This is the third of a multi-part series that will teach you how to build a player health status indicator for the Unity GUI. If you haven’t already, you should read Part 1 and Part 2. You might also wish to download download the starter assets, which you can then import into Unity.

Introduction

So, we’ve got our health status indicator on the screen and we can manually drag on the Health Width property in the inspector to shrink and expand the green health bar while the game is running. But, of course, we need to be able to change the health by accessing the healthWidth property from some other behavior script in the game.

Let’s imagine a scenario in which an enemy is attacking your hero. Each time the enemy gets within the vicinity of the hero or touches the hero, a script attached to the enemy game object might recognize the collision and send a signal to the health status widget to change.

In today’s post we’ll tell you how to do it and you’ll be learning a simple skill that you’ll use a lot in your Unity games – you will learn how to access global variables or properties in one behavior script from another.

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Unity 4 is the most ambitious version of Unity yet and you can download the public beta now!

Following are just some of the exciting new features you can explore:

  • Mecanim, Unity’s next generation character animation engine
  • Performance Improvements
  • Collision Detection on Particles
  • Dynamic Font Rendering
  • Mobile Shadows
  • Improved Cubemap Import
  • Bumpmap Terrain
  • Project Browser
  • BakeSelected Lightmapping
  • AssetImporter.userData
  • SkinnedMeshRenderer.BakeMesh
  • AddComponent dropdown
  • SkinnedMeshRenderer Performance
  • Faster enter playmode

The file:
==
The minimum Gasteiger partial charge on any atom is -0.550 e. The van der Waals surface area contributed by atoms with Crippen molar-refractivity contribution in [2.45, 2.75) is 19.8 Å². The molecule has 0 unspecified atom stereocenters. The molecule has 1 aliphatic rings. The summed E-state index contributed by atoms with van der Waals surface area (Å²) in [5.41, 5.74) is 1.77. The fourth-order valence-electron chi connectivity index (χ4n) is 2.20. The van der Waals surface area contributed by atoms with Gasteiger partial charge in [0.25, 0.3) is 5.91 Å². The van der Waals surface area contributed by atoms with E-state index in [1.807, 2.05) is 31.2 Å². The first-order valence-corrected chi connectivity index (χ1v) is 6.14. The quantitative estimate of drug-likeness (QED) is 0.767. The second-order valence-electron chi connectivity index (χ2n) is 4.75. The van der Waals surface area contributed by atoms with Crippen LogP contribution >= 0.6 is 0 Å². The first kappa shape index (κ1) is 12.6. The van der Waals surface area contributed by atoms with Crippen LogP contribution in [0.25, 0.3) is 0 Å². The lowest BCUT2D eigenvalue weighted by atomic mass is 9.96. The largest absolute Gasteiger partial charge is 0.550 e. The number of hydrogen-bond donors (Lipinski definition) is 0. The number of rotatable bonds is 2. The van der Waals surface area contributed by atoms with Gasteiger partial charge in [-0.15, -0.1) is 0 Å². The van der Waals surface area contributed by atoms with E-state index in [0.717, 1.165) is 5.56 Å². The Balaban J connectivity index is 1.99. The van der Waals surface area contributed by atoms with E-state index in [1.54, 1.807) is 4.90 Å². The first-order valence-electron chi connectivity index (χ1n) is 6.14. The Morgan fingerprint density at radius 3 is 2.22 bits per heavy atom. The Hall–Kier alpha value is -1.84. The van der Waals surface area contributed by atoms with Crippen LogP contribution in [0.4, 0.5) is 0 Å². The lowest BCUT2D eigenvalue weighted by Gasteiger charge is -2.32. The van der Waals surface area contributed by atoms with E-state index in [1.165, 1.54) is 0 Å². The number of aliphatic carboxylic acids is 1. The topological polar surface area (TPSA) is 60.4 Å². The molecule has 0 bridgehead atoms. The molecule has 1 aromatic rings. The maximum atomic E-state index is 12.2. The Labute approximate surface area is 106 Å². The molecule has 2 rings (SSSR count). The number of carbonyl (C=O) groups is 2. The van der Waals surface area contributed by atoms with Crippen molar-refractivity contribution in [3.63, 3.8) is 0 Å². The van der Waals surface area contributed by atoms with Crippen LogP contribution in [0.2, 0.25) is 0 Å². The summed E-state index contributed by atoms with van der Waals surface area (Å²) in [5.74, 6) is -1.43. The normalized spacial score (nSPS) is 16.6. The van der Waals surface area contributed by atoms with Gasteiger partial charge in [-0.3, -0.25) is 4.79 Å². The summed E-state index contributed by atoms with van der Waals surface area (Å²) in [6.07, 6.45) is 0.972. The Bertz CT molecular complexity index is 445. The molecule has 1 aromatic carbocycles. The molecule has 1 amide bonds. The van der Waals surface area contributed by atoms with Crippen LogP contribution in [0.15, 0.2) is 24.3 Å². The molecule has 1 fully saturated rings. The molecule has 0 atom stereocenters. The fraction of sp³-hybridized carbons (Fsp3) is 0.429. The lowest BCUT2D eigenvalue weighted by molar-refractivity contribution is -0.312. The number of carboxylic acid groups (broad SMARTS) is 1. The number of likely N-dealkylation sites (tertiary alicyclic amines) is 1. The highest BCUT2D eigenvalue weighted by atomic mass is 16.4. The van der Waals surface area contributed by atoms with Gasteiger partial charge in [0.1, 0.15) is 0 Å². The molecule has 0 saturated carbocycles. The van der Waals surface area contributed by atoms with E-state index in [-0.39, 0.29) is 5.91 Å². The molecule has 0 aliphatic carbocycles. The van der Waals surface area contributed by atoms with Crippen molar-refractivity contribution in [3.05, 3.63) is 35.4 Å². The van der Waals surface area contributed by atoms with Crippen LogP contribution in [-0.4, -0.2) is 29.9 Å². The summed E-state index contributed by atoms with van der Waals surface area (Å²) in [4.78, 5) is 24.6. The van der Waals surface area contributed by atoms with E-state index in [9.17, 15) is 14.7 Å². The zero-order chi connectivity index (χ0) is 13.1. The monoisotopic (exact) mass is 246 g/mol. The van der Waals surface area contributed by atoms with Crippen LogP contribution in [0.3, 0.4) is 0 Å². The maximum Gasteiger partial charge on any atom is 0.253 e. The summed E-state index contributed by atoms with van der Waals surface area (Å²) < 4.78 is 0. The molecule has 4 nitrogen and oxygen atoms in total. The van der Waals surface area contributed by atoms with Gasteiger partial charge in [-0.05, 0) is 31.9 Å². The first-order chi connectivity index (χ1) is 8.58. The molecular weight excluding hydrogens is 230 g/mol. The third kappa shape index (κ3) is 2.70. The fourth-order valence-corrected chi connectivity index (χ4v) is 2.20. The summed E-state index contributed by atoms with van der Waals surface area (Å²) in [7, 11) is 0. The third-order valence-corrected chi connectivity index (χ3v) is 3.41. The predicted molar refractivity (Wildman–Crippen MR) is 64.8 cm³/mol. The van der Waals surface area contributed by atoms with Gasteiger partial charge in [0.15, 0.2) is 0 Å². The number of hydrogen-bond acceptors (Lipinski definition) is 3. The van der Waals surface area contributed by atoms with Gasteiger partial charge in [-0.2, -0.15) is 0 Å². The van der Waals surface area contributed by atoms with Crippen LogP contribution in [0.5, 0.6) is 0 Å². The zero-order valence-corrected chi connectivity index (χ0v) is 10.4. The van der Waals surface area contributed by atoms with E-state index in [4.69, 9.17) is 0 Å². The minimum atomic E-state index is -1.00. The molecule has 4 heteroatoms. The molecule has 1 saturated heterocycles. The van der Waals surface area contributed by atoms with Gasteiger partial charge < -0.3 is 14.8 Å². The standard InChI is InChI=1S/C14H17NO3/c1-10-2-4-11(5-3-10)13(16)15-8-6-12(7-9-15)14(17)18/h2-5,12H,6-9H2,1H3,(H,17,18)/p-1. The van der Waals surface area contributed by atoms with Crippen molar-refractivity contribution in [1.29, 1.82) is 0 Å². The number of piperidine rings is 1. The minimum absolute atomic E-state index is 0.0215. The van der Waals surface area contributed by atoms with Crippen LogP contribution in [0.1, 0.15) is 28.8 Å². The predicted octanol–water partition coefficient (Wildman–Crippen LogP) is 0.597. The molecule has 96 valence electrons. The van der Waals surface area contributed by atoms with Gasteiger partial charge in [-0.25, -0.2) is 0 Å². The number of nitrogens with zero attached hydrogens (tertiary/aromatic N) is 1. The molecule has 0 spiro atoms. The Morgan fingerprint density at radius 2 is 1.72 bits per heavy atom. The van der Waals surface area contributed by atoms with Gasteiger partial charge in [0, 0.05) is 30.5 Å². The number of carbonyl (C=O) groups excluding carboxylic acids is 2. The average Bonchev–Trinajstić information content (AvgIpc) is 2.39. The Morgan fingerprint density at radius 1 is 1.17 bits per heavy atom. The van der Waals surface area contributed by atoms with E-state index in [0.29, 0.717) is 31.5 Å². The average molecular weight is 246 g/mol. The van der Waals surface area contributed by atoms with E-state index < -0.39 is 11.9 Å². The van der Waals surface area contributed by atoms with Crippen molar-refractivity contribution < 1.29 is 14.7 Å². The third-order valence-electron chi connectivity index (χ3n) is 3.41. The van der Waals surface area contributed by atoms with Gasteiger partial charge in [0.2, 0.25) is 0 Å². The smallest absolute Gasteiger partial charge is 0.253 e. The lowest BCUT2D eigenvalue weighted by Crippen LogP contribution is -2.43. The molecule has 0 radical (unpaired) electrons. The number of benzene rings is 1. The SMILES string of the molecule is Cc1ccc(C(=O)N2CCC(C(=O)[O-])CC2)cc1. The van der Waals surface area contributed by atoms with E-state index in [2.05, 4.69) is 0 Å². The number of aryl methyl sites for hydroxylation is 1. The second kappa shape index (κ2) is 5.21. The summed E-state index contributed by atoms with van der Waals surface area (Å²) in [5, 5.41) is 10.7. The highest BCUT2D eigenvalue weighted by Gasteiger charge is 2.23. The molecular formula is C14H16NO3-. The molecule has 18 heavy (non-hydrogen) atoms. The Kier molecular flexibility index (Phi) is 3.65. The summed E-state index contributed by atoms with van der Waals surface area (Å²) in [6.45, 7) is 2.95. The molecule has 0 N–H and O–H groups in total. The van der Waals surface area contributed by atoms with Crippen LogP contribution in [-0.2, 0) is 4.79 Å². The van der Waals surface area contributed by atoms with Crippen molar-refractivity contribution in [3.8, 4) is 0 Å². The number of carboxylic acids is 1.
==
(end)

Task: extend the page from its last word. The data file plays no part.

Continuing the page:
• 3D (volume) texture support
  • NavMeshObstacleComponent
  • SceneView iso/perspective UI
  • Wireframe rendering
  • Improvements to Adobe Flash Export

Did you know?

  • Unity was awarded top 100 mobile company by OnMobile
  • Top 250 technology company by AlwaysOn
  • Develop Award for Best Engine
  • Over 1.2 million registered developers
  • 53% of mobile game developers report to use Unity
Unity is absolutely the best platform for young and aspiring game makers – empowering you with the ability to produce professional 2D and 3D games for multiple platforms. If you haven’t yet discovered this amazing tool, you should download the current stable release or explore the new features and updates-in-progress with Unity 4 Beta.

 

 

 

Many times, you animate your models outside of Unity and then import the animations into the game along with the models. But did you know that you can also animate directly within the Unity editor? Here is a great video from Unity Cookie that teaches you exactly how:

Greetings aspiring young game developers and welcome to the all new MasterGamecraft.com where we promise to help you master the craft of game making!

This is the second of a multi-part series that will teach you how to build a player health status indicator for the Unity GUI.

Continue Reading…

Greetings aspiring young game developers and welcome to the all new MasterGamecraft.com!

This is the first of a multi-part series that will teach you how to build a player health status indicator for the Unity GUI.

Continue Reading…